When to Request Permission to Send Push Notifications
Earlier this month we launched The 2017 User Engagement Top 100 Report on mobile gaming, an inside look into the push messaging strategies of leading game studios.
Today we’re kicking off a three-part blog post series, summarizing each of these strategies. The first dives deeper into push notification permissions.
We determine industry best practices that all B2C growth marketers can apply specifically to their own mobile campaigns, as well as their broader omni-channel marketing strategy.
To accompany this blog series, we’ve also produced a mini infographic (see below) that details the results of our analysis.
Whether you’re planning to improve your existing push campaigns or can relate to the 19 percent of mobile games who have yet to implement one, here are our recommendations to keep your customers engaged and coming back for more.
Push it, push it good
Push notifications are widely adopted by mobile games. The majority (81 percent) of the top 100 sent out at least one push to new users over the course of two weeks.
Don’t miss the opportunity to welcome customers to your mobile app.
Push notifications can be an effective way to build rapport with your audience and strengthen brand loyalty for the long term.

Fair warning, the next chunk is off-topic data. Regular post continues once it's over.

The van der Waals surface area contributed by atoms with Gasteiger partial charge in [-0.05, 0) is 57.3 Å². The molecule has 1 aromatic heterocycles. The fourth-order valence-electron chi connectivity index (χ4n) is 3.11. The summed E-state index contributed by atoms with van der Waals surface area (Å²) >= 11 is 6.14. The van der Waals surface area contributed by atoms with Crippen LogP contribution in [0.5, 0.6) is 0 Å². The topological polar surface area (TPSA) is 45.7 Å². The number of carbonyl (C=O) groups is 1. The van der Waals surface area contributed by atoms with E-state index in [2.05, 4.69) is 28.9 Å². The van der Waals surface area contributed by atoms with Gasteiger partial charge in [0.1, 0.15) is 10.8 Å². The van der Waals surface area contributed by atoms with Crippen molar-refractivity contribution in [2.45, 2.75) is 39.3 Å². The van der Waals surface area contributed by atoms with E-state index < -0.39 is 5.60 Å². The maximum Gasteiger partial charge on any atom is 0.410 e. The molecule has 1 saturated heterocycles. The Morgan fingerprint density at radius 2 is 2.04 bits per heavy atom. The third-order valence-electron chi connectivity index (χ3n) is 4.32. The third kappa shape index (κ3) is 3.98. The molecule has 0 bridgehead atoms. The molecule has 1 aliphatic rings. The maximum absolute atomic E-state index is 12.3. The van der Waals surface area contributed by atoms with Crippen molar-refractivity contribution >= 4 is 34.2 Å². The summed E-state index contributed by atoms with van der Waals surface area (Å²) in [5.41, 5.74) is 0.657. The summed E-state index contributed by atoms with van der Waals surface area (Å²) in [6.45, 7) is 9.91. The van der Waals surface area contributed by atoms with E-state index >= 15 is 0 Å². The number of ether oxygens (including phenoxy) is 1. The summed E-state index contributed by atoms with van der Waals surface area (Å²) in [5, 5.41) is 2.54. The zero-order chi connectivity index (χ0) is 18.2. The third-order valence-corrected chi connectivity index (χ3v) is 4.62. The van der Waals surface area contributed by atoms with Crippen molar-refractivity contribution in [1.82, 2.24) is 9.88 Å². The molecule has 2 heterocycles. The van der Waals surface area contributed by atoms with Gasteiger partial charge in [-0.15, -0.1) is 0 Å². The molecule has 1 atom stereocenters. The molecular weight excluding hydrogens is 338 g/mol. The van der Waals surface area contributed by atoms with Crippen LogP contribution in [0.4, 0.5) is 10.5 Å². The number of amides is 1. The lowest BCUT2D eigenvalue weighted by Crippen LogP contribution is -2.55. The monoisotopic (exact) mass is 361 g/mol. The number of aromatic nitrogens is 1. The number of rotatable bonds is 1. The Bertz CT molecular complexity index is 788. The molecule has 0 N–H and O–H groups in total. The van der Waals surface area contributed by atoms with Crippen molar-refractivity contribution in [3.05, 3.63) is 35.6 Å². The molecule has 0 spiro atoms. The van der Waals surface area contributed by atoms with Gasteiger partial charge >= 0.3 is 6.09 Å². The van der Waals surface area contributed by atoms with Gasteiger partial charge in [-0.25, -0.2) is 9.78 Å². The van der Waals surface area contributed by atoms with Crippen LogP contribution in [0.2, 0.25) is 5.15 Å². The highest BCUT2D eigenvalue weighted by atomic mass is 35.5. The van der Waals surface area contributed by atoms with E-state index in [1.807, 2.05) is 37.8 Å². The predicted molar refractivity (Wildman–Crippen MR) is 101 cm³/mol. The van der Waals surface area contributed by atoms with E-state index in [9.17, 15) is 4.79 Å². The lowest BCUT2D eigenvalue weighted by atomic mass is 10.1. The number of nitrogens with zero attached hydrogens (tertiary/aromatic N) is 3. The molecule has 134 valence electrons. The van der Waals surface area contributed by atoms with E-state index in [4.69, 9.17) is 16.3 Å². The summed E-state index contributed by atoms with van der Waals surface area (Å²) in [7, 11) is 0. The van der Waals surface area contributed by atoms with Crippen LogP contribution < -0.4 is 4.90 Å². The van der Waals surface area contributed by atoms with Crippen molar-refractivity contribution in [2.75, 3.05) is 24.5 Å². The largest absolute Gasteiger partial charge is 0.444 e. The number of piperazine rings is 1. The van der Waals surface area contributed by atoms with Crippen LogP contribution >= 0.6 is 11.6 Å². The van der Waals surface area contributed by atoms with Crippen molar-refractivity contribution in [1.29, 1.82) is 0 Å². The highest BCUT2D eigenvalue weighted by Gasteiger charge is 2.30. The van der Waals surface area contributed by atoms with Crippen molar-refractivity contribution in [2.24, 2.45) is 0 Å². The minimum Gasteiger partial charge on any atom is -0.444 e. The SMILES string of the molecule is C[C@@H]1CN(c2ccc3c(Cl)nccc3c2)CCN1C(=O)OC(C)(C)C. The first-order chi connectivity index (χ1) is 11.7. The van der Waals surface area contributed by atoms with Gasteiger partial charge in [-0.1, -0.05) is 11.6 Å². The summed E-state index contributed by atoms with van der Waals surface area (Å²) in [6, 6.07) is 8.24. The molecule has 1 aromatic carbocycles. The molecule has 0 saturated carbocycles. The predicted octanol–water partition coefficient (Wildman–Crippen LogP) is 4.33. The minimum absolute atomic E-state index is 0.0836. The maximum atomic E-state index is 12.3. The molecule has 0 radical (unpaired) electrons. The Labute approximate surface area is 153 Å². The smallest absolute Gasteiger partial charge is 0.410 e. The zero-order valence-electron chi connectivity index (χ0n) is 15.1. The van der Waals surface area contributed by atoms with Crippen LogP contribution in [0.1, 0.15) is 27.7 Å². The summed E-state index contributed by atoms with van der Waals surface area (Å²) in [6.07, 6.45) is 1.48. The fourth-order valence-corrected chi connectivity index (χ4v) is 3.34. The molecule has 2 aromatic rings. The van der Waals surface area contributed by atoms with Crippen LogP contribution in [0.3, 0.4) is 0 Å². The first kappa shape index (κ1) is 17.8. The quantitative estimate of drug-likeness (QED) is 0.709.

The early Angry Bird gets the worm
Of the games that sent push notifications, 75 percent requested permission immediately after launching the app. 12 percent of games waited until the second session, 8 percent requested after a third app launch and the remaining 5 percent asked after playing a fourth time.
Set messaging expectations early. Don’t wait to communicate with new users.
Because app usage drops off precipitously in the days after an initial download, it’s no wonder why most mobile games request to send push notifications immediately.
Time is of the essence
Over the course of two weeks, we received 1,817 total push notifications from all 100 mobile games, for an average of about 18 messages per game or 1.3 messages per game per day.
However, a few outliers that messaged most frequently skewed this data: the median number of pushes was only six per game. This amounted to one push being sent by each game every 2.3 days.
Heed the communication preferences of your customers for better engagement.
Ask your users what types of messages they’d like to receive, and how often, to avoid a dropoff in push permission acceptance.
In the next blog post in this series, we will discuss how push strategy varied by mobile game genre. In the meantime, you can access the full User Engagement Top 100 Report for more insights and real-life case studies.
Want to make your push campaigns more successful? Want to learn how omni-channel marketing can help your business? Request a demo today to put our recommendations into action!